“OK, we’ll do higher.”
I give my son another push and the arc of swing expands infinitesimally. He’s going high enough, as far as I’m concerned. This placebo push brings a grin to my two-year-old’s face. To him he’s a ‘Big Boy’ riding the wave of danger and maturity that is the tots’ swing at out local park. To me, it’s the perfect way to tire him out, before his, long overdue, nap.
“We can do better than that,” comes a voice from nowhere.
I turn to see a father and daughter, next to me. The dad, is loading his (at a guess) 18 month child into the next swing along. Without the child having time to park her posterior, pop has launched the swing into the air, with the acceleration of a jet fighter plane. The chair quickly travels so the child is horizontal to the ground, then keeps going. It peaks at a gravity defying 1 O’Clock, then returns to the father. The child in the seat squeals; though whether the noise is from pleasure or panic it’s difficult to tell.
“THAT’s how you RIDE a swing!” says dad.
Welcome to my world.
As a stay at home father, I’m down at the park every day. My son loves it there. It’s a fun place to be, when you’re 2. We play on the apparatus and we bond. That’s what the park’s there for, surely?
Yet, as a SAHD, one of the perennial issues to be faced is the arrival of the showboating parent. What do I mean by this? It’s simple really, a mum (or mainly) dad who arrives at the park with something to prove. They probably don’t get to do this type of activity as often as I do (lucky them) and are determined to make a show of how much fun their kid is having. By ‘making a show’ I mean making the other parents aware of just how amazing they are.
God they’re tedious.
Imagine you’ve just run a marathon. You’re exhausted, totally knackered, but the finishing line is in sight. Then, from nowhere, another runner arrives. They’ve not done the whole distance, they’re just running the finishing straight. They’re full of energy, loud and making their presence felt. They back-flip, sing and clap their hands. Sure, they’re quite entertaining to watch, but (seriously) anyone can be entertaining for a few minutes. It’s harder to keep up that energy long-term.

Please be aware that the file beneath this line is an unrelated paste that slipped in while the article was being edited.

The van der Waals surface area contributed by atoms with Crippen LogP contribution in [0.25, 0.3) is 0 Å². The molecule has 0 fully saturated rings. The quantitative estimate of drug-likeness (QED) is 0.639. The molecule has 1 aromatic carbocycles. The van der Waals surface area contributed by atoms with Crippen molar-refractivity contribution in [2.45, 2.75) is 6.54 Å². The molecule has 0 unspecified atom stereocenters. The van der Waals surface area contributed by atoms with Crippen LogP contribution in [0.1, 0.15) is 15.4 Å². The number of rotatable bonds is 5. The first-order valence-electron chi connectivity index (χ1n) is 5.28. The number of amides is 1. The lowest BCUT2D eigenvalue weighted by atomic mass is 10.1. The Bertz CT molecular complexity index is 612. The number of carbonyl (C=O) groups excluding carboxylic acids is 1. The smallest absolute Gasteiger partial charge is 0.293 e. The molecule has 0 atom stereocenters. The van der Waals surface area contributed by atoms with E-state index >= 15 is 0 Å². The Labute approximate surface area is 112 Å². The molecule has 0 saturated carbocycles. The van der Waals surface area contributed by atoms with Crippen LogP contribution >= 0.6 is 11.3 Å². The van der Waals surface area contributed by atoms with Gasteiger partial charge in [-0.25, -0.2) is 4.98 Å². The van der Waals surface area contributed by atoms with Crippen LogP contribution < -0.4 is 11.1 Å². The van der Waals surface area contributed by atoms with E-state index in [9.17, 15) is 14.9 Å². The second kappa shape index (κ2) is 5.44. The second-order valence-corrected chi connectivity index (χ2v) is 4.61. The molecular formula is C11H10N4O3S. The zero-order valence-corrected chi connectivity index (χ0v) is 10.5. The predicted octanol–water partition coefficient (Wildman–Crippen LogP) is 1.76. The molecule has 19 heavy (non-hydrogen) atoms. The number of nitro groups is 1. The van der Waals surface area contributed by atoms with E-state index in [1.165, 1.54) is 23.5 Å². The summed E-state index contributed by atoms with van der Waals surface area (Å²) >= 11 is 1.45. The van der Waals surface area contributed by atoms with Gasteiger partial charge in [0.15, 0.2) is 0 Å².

See the issue?
My son looks at Superdad, next to me, with admiration. “Higher, higher!” my tot calls. There is no way I was pushing my son ANY higher. In fact, I’ve checked I’ve got my mobile to hand, in case I need to call an ambulance when the girl on the next swing inevitably tumbles from her seat. Thankfully, this doesn’t happen. Instead the girl is hoisted from the swing and over to high slide, far too advanced for her age.
“Let’s go to slide!” my son, calls.
“No, that’s for big boys.”
This is the cue for tears, from my toddler, as I turn to see a
man boy (big enough to know better) climb up the exterior of the slide tower (not using the ladder) parkour-style with the dumbfounded tot slung over his shoulder. A group of small children watch and point, as their parents try to explain that the example set isn’t exactly the safest.
“AGGGGGGGGGGGGGGGGHHHH!” cries the dad, as he and his daughter launch themselves down the slide.
“What’s that noise?” my toddler asks.
I try to come up with a non-cynical answer.
“They’re having fun!”
The dad, on gaining the bottom of the slide, leaps to his feet and sprints (properly sprints) back to the other end of the slide – narrowly missing several tots he seemed totally oblivious to. Parents sweep their kids out of harms way, as the 16 stone-plus bloke once again scales the slide tower, jumping a queue of 5-year-olds.
“Go on slide,” mutters my son.
When I refuse, a tantrum began, and so our session at the park comes to an end.
The thing thing is, I know how precious time with your kid is. I understand the desire to bond with your offspring. What I don’t get is the urge to show off to the adults, in some kind of bizarre ‘Who’s the best parent?’ competition. His daughter seemed little more than a prop, an accessory.
Life, to me, isn’t a competition. Parenting isn’t a spectator sport. So, I’ll keep my distance from the park over half-term, as the inevitable gaggle of showboating mums and dads that arrive with school holidays can make it feel (very) claustrophobic.
As my prayers are answered, and my son falls into a nap, I conclude that parenting is like being on a swing. There are highs and lows. Yet, it’s important (even if you’re tempted) to avoid going over the top.